Doyon partnered with Eighth Generation to create custom blankets with inspiration and knowledge from two talented Interior artists: Lacey Sam, of Huslia, and Emma Hildebrand, of Northway.
K’EYEEDZE Blanket by lacey sam
The “K’eyeedze” (biggest bull moose in the Koyukon Athabascan dialect) blanket was debuted at the 2021 annual meeting. Sam’s inspiration stems from the tradition of beading within her family and community, as well as the beauty of Alaska’s wilderness, plants, and animals. Sam’s artwork often portrays Alaskan plants, flowers, animals; as well as the colorful sunsets seen in the Alaska sky.
TRADITIONS BLANKET BY EMMA HILDEBRAND
The “Traditions” blanket highlights Hildebrand’s use of nature, quill work, and earthy tones. Hildebrand takes significant pride in doing her part to perpetuate traditional crafts.
HOW TO purchase
There are a limited number of “K’eyeedze” and “Traditions” blankets available to purchase. Blankets are $225 each. Shipping is available.
For more information or to purchase a “K’eyeedze” or “Traditions” blanket, contact Cheyenna Kuplack at 907-459-2097, 1-888-478-2097, or email@example.com.
“I am grateful for each opportunity my creations have given me, I hope to pass this tradition onto my children as it was passed to me.”
lacey sam, huslia
Lacey Sam was selected as the 2021 featured artist.
Koyukon Athabascan artist, Lacey Dionne Sam, was born and raised in Huslia, Alaska. Her Athbascan name is “K’its’ahultoona,” which translates to Black Capped Chickadee. Sam is one of ten children.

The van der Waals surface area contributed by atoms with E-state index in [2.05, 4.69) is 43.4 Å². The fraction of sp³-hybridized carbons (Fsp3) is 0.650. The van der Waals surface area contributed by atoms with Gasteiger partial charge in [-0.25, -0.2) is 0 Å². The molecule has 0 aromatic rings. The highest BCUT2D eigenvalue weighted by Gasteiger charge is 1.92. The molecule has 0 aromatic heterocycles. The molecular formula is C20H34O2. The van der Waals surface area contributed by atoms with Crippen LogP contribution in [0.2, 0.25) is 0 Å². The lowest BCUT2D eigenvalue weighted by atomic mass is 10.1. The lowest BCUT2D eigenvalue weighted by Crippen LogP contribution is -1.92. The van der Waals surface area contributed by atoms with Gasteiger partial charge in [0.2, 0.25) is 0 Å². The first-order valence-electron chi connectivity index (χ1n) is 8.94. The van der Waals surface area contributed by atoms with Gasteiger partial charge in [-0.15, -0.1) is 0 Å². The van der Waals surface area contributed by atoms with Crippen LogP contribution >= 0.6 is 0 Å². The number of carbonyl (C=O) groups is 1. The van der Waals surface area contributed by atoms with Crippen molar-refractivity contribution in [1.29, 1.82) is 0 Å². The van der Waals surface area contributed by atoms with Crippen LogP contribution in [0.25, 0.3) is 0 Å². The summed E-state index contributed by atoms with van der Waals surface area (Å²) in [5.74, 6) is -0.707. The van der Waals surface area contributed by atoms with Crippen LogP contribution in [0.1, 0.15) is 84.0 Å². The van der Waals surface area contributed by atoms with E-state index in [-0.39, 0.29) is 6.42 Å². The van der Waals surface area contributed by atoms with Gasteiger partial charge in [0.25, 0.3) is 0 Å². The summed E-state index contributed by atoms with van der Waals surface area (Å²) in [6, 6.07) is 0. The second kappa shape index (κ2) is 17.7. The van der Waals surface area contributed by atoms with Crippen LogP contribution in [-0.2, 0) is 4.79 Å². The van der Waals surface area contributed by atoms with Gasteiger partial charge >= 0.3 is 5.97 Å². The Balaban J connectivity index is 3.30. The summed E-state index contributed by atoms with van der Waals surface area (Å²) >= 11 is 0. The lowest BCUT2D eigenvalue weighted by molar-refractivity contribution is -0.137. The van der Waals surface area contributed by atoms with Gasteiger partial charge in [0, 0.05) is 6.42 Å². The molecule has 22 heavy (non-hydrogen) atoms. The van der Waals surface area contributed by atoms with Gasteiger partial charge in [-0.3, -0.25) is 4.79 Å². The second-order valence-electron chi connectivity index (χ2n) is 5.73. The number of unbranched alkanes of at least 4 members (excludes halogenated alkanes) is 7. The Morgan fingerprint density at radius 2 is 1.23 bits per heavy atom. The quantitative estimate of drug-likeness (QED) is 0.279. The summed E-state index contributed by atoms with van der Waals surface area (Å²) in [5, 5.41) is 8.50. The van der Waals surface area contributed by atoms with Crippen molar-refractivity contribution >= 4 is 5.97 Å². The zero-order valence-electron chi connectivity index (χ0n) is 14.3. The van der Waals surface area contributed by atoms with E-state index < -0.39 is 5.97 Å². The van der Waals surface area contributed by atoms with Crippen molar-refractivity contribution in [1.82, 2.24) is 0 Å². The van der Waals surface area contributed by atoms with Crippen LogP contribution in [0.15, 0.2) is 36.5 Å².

Sam credits her mother and sisters who have mentored and inspired her from a young age. She recalls her love for drawing, and has used it throughout her life. Sam began beading at age 20, when her first daughter was born. “ There’s a lot of beauty in our wild Alaska, it’s the perfect muse for any artist. When the first concept popped into my head I felt that drawing it onto paper wasn’t enough, so I used it as a pattern to bead on. Most of my designs are Alaskan animals enjoying the sunset in it’s natural born freedom. I see the image clearly in my head so I try my best to add in each detail no matter how small,” said Sam, “Hearing kind words about my work from people all over our region is amazing. I am grateful for each opportunity my creations have given me, I hope to pass this tradition onto my children as it was passed to me.”
Emma Hildebrand, Northway
Emma Hildebrand was selected as the 2022 featured artist.
Koyukon Athabascan artist, Emma “Glazier” Hildebrand, was born and raised in Northway, Alaska. Hildebrand was taught to bead and sew by her mother, older siblings, and other Native artists. She passes her traditional knowledge of skin sewing, beadwork, caribou hair tufting, and porcupine quill techniques on to others through classes and demonstrations. Hildebrand is a master artist in the Interior and was honored in 2011 as an Alaska’s Living Cultural Treasure by the Alaska State Council on the Arts. She takes significant pride in this recognition and in doing her part to perpetuate traditional crafts.
Hildebrand’s art includes traditional materials provided by the land and animals.
Hildebrand is a master artist in the Interior and was honored in 2011 as an Alaska’s Living Cultural Treasure by the Alaska State Council on the Arts.
Eighth Generation is, “a Native-owned and operated company based in Seattle, Washington. It was founded in 2008 when Louie Gong (Nooksack) started customizing shoes in his living room. Now the first Native-owned company to ever produce wool blankets – with a flagship retail store in Seattle’s iconic Pike Place Market – Eighth Generation is a proud participant in the global economy. Through the Inspired Natives Project, Eighth Generation creates opportunities for cultural artists who, like Louie a short 8 years ago, struggle to meet demand for their handmade cultural art.